Friday, 2 December 2011

I dont know how she does it...

Ok yesterday I read THE most frustrating book ever written. Yes, I read it in a day I am a speed reader and I still managed to have a fantastic yoga session with my beautiful trainer Amy, a clearing session, a birthday lunch for DH bff, and a spray tan. Hmmmm my major problem with the book?

It was incredibly frustrating to watch this woman blatantly choose her work over her family. FULL STOP. No working mother I know is in the slightest bit like this woman. I fully relate to the hustle and bustle of her life, the judgement left-right-centre, the patriotic society within which we live etc ect etc but the way this woman describes her children and spending time with them is just not acceptable. The conclusion I drew from the book was that there can be NO balance between work and motherhood...and I just do not believe that. It particularly pained me how quickly she weaned them from the breast, the constant reference to bottle use and her manipulative nanny.
Rant almost complete...I am going back to work in a week(ish) I thought reading this book might give me insight into how I can create a failed.

So.  I am extremely lucky that I can work my hours around a feeding & sleeping baby, that I can leave him with family or have him at my workplace, that I can be there for his firsts. My life is always busy but my number one priority is my son.
This morning we indulged in a bowl of fruit salad thanks to DH, and DS is just starting to use a spoon for himself. He adores berries! We love BLW. Will blog about that after my article is on its way to The Birthing Site :)

Ahhhhh the unannounced arrival of my nanna...

Cheers & Giggles

PS if anyone would like to comment on any of my blogs this far please please do :)


  1. Hey Sares,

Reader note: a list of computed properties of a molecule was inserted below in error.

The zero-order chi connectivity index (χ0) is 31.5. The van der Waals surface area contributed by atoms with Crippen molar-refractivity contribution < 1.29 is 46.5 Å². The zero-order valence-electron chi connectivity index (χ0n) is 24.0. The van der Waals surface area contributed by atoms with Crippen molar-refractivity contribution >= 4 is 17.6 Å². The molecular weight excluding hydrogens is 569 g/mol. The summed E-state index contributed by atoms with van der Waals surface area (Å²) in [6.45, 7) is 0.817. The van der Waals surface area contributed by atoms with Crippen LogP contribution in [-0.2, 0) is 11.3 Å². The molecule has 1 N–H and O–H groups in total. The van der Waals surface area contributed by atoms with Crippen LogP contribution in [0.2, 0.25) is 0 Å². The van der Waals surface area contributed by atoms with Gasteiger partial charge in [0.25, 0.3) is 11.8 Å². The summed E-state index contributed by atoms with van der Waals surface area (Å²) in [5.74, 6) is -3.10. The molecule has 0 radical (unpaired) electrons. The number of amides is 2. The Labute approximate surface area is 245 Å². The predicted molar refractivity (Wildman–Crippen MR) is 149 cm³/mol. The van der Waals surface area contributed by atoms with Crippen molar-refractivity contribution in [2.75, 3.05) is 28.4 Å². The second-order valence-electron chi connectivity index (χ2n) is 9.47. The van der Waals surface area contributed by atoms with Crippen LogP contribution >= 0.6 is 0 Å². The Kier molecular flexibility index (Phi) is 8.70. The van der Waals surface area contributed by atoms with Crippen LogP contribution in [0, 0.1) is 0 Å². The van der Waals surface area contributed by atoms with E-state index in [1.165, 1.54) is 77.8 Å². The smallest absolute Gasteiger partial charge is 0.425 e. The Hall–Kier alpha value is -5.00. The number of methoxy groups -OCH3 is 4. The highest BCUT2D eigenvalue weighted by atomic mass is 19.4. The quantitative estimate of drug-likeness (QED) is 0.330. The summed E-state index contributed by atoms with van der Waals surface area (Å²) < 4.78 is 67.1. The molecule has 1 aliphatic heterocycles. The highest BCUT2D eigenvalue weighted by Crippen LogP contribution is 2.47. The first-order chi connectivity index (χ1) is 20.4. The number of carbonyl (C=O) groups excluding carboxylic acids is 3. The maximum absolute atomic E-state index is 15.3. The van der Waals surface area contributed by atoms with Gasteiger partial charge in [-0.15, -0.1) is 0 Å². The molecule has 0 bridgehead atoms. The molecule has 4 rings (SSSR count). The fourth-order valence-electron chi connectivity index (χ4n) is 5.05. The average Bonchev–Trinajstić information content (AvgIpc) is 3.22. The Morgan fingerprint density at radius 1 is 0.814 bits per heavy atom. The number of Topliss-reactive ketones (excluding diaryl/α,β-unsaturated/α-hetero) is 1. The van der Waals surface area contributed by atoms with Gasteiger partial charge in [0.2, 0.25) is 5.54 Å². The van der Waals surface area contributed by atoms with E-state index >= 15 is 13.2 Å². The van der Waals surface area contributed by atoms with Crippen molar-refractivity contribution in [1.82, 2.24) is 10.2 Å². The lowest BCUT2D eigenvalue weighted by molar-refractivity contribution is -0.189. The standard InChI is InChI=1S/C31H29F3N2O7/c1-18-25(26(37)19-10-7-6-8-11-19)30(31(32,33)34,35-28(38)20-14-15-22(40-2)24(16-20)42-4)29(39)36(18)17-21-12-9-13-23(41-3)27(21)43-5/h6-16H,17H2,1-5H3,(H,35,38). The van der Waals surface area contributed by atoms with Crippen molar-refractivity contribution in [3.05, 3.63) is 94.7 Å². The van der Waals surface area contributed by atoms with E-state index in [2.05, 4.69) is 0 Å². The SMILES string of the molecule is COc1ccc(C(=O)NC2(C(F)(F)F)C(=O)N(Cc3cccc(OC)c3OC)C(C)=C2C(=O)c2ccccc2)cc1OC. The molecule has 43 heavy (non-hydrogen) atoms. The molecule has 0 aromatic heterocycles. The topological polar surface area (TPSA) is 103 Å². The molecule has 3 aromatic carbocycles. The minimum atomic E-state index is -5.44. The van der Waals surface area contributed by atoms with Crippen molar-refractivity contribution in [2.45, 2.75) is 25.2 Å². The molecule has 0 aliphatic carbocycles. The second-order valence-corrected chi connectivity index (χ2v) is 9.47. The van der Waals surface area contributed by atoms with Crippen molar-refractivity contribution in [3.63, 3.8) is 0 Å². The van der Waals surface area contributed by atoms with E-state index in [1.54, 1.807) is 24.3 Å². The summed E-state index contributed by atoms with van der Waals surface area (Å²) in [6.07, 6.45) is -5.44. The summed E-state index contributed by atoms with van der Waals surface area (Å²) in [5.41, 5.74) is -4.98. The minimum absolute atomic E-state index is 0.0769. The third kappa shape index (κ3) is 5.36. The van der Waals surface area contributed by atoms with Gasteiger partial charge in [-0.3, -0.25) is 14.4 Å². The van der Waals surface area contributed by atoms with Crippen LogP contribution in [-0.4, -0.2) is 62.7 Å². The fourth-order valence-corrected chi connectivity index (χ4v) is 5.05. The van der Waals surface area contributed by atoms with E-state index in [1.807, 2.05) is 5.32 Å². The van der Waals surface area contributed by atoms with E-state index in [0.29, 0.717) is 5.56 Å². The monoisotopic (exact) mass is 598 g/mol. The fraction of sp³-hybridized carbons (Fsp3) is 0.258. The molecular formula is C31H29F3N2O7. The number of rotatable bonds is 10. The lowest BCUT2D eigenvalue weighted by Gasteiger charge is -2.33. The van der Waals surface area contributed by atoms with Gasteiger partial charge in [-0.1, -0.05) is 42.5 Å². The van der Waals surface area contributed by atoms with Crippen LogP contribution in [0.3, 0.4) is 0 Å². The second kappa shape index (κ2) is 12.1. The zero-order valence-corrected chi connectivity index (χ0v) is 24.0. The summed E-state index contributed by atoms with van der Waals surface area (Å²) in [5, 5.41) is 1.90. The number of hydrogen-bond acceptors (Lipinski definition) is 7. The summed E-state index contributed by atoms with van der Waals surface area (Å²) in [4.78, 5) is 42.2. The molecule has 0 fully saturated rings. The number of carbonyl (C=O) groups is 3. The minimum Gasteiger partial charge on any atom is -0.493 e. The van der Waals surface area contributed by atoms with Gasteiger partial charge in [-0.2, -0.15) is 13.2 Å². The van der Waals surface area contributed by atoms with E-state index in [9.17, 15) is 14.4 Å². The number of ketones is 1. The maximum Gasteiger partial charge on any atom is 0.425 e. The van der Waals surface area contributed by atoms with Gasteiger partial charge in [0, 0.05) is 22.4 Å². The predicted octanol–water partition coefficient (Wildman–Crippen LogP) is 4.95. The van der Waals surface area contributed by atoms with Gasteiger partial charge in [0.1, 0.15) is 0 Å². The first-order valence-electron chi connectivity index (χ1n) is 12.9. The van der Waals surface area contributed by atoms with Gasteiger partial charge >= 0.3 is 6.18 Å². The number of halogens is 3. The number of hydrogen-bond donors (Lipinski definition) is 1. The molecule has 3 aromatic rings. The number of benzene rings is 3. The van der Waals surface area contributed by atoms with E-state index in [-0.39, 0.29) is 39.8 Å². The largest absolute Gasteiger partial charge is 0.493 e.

Can't say I read the book but I did see the movie. It was horrid. The title couldn't be more inappropriate because as far as I could see, she didn't manage to "do it" in the slightest. I understand it's supposed to be a movie which examines the fact that women who work are also still expected to be a primary caregiver etc etc (and I could go on for hours about how the Australian legal system provides only pathetic, illusory mechanisms to support working caregivers (regardless of whether they are the mother or father), particularly compared to European countries, but that's another story).

  2. But, if only the movie had portrayed a more positive spin on things, rather than leaving you with the impression that if you want to be a successful, professional woman, you have to resign yourself to the fact that you must dump your kids on a nanny, miss out on "firsts", and make your kids feel neglected in the process. There are other options available and even if there weren't other options, I don't necessarily think the adverse consequences of being a working mother which were portrayed in the film are as inevitable as the lm appears to suggest!

  3. Haha dont get me started on the inequaleties offered to working parents! <3